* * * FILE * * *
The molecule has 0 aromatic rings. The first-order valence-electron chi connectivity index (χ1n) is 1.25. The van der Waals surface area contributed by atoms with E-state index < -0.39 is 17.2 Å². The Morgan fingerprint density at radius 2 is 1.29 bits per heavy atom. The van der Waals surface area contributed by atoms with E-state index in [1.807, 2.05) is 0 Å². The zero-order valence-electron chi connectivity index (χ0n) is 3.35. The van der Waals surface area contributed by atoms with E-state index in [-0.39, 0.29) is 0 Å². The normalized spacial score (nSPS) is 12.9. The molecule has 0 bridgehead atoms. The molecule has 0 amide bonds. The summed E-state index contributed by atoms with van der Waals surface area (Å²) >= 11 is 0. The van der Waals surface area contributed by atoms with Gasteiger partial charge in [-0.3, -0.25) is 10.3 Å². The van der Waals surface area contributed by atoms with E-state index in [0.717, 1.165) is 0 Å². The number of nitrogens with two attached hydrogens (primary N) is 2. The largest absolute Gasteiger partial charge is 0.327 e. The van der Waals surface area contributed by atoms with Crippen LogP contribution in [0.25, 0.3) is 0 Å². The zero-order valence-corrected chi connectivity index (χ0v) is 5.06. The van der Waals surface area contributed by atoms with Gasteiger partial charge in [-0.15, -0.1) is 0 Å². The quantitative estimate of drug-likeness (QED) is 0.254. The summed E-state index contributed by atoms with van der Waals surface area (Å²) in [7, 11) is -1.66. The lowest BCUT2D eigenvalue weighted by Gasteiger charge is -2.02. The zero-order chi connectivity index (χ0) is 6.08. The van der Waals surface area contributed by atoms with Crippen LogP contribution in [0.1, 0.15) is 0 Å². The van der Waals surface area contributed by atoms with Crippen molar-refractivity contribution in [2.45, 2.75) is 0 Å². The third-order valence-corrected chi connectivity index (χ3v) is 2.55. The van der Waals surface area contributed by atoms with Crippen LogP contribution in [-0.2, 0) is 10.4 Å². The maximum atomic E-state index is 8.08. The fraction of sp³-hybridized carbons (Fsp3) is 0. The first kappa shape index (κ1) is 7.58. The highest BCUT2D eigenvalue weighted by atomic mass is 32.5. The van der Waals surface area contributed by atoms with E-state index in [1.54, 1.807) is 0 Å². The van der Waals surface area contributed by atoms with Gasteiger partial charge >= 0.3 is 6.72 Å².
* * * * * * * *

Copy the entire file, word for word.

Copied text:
The molecule has 0 aromatic rings. The first-order valence-electron chi connectivity index (χ1n) is 1.25. The van der Waals surface area contributed by atoms with E-state index < -0.39 is 17.2 Å². The Morgan fingerprint density at radius 2 is 1.29 bits per heavy atom. The van der Waals surface area contributed by atoms with E-state index in [1.807, 2.05) is 0 Å². The zero-order valence-electron chi connectivity index (χ0n) is 3.35. The van der Waals surface area contributed by atoms with E-state index in [-0.39, 0.29) is 0 Å². The normalized spacial score (nSPS) is 12.9. The molecule has 0 bridgehead atoms. The molecule has 0 amide bonds. The summed E-state index contributed by atoms with van der Waals surface area (Å²) >= 11 is 0. The van der Waals surface area contributed by atoms with Gasteiger partial charge in [-0.3, -0.25) is 10.3 Å². The van der Waals surface area contributed by atoms with E-state index in [0.717, 1.165) is 0 Å². The number of nitrogens with two attached hydrogens (primary N) is 2. The largest absolute Gasteiger partial charge is 0.327 e. The van der Waals surface area contributed by atoms with Crippen LogP contribution in [0.25, 0.3) is 0 Å². The zero-order valence-corrected chi connectivity index (χ0v) is 5.06. The van der Waals surface area contributed by atoms with Gasteiger partial charge in [-0.15, -0.1) is 0 Å². The quantitative estimate of drug-likeness (QED) is 0.254. The summed E-state index contributed by atoms with van der Waals surface area (Å²) in [7, 11) is -1.66. The lowest BCUT2D eigenvalue weighted by Gasteiger charge is -2.02. The zero-order chi connectivity index (χ0) is 6.08. The van der Waals surface area contributed by atoms with Crippen LogP contribution in [0.1, 0.15) is 0 Å². The van der Waals surface area contributed by atoms with Crippen molar-refractivity contribution in [2.45, 2.75) is 0 Å². The third-order valence-corrected chi connectivity index (χ3v) is 2.55. The van der Waals surface area contributed by atoms with Crippen LogP contribution in [-0.2, 0) is 10.4 Å². The maximum atomic E-state index is 8.08. The fraction of sp³-hybridized carbons (Fsp3) is 0. The first kappa shape index (κ1) is 7.58. The highest BCUT2D eigenvalue weighted by atomic mass is 32.5. The van der Waals surface area contributed by atoms with E-state index in [1.54, 1.807) is 0 Å². The van der Waals surface area contributed by atoms with Gasteiger partial charge >= 0.3 is 6.72 Å².